Thursday, May 31, 2007

Comparisons between Pakistan Army and the Indian Army

Taking Dhaka did not figure in Manekshaw’s plans: General Jacob
The Hindu, May 2007

In CNBC’s ‘India Tonight’ programme broadcast on April 30, Karan Thapar presented an interview with Lieutenant-General J.F.R. Jacob, who was Chief of Staff of the Indian Army’s Eastern Command during the Bangladesh campaign of 1971, and who was after his retirement Governor of Goa and Governor of Punjab, in the context of the Government’s decision to give Field Marshal S.H.F.J. Manekshaw back pay for the period since his retirement from service over 36 years ago. There is a particular focus here on his role, as well as General Jacob’s role, in the Bangladesh campaign. This is an edited but substantially intact version of the transcript provided by CNBC:

Karan Thapar: Recently the Government gave Field Marshal Manekshaw a cheque for Rs. 1.6 crore in lieu of the salary he should have received as Field Marshal but didn’t get over the last 36 years. You have worked very closely with him. In 1971 when he was made Field Marshal, was he treated fairly or shabbily?

General Jacob: I think the Government was less than generous. He went out on a pension of Rs. 1,300 — that was Rs. 100 more than [that of] the Chief [of the Army Staff]. And no perks whatsoever, no car, nothing.

Karan: You met him a few days after his retirement. You called on him at the MES Inspection Bungalow. How did you find him?

Gen. Jacob: I found him sitting there dejected and looking very lonely. I asked him what the problem was, and he told me he had just returned after meeting Mrs. Gandhi and that he had asked to be made Deputy Chairman of the Planning Commission, which she declined. Instead she offered him the high commissionership in one of the Commonwealth countries, and he was very upset.

Karan: He was upset at being refused the Deputy Chairmanship. Did he explain why he wanted the Deputy Chairmanship?

Gen. Jacob: No, he didn’t explain it. But I pre-assume that he thought he would be able to do it. It’s an important job.

Karan: And it was the job he had set his heart on.

Gen. Jacob: Yes.

Karan: In fact, when Manekshaw visited Calcutta after retirement — by then you were the Army Commander in Calcutta — he didn’t even have a car and you put one at his disposal. But Jagjivan Ram, Defence Minister, ticked you off for that.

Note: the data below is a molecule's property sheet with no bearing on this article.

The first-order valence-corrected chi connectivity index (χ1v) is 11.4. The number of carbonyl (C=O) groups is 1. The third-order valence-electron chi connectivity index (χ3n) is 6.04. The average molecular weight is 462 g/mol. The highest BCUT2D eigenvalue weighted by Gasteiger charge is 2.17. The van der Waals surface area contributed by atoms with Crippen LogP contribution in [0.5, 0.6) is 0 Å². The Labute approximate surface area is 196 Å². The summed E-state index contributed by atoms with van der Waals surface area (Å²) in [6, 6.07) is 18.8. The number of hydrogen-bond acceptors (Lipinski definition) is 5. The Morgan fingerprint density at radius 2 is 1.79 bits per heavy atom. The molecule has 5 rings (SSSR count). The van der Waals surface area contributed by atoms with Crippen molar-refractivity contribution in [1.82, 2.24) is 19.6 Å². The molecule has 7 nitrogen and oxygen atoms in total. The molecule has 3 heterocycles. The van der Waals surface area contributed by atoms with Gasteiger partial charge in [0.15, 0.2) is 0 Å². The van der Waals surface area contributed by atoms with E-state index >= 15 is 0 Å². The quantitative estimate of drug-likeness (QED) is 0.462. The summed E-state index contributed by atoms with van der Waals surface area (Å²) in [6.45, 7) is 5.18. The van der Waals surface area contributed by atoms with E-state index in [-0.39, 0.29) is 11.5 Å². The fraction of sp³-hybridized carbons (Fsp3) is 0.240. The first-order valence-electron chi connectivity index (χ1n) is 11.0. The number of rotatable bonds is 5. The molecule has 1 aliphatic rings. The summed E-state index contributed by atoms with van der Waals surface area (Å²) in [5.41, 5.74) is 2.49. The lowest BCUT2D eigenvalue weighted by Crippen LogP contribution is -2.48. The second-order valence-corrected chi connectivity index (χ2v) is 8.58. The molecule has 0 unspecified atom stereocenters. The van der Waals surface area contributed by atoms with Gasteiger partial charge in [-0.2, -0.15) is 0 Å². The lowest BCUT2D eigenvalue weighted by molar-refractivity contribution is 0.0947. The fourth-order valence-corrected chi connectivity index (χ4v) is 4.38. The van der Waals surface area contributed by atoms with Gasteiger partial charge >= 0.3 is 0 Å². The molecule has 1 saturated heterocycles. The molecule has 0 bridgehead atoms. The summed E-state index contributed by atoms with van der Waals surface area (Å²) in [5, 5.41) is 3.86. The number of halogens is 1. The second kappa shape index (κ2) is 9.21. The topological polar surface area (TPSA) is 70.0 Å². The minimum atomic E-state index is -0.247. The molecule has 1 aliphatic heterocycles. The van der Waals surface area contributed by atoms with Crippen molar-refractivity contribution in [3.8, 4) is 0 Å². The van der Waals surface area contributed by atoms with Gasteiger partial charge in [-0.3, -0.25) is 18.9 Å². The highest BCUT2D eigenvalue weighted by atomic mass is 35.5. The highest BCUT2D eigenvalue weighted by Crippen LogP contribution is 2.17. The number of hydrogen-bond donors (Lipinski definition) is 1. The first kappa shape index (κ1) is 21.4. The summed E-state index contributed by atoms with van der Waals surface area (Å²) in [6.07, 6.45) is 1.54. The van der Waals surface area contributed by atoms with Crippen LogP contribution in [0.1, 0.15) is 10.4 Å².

Gen. Jacob: Yes, he did. He said, why [are] you giving him a car he is not authorised [to use] as a Field Marshal? So I told him, look I am not giving him a car because he is Field Marshal; this is a courtesy I extend to all ex-Army Commanders of the Eastern Command.

Karan: But the Defence Minister of the day didn’t like the idea?

Gen. Jacob: No.

For Complete Text of the Interview, Click Here

Season for scandal
Paper and printed ink, that we commonly call the book, is one of the great visible mediators between spirit and time, and, reflecting zeitgeist, lasts as long as ore and stone -- J G Hamann

By Anjum Niaz
The News, June 1, 2007

Sure it does! All the sleaze once inked never washes off, no matter how hard the detergent. Scandals of presidents and prime ministers -- dead or alive -- are an open book today in Pakistan. Two scripts testify to wanton tales in wide circulation. The third is not a book but writ in stone. The writing on the wall shafts skipper Imran Khan for his days of infamy.

Behind every successful man lies a woman. I don't mean a mother or a wife. I mean a mistress /girlfriend/ lover -- or call it whatever. The 18th century German philosopher Johann Georg Hamann said that truth is a matter of subjective belief and that the written word reflects the zeitgeist or the spirit of the time, its intellectual and cultural climate. If that be so, then today's sexiest topic in Pakistan is sexiness itself. It's the season for scandal, the chief justice affair notwithstanding.

The gaunt and well-worn face of Imran Khan flames at Sita White stories that the MQM minions parade on the streets of Karachi. Last month it was Kalashnikovs, this month it's a white woman (dead and gone). When Khan was irresistible, which woman didn't swoon after him? At a poolside dinner in Ifti Ahmed's (the great cricket commentator) home in Kuala Lumpur, late 80s, one saw the local beauties line up. Imran was arrogant, all right. An insufferable egomaniac. Today, the aging Casanova pays a price for taking on Altaf Hussain. Will Imran turn puppy and scamper off or will this fight carry a prize?

But the biggest surprise is Prime Minister Shaukat Aziz. A chuppa Rustum -- one didn't think he had it in him. I mean his DNA reveals no such sexual prowess as the surly Condi Rice snitches about Aziz to her colleagues and this Newsweek editor guy who has written a book on the US secretary of state. I think our president has more joie de vive than our staid prime minister. In any case Condi's imagination works overtime as it did when she called President Bush "my husband"! She blushed and mumbled "my mistake."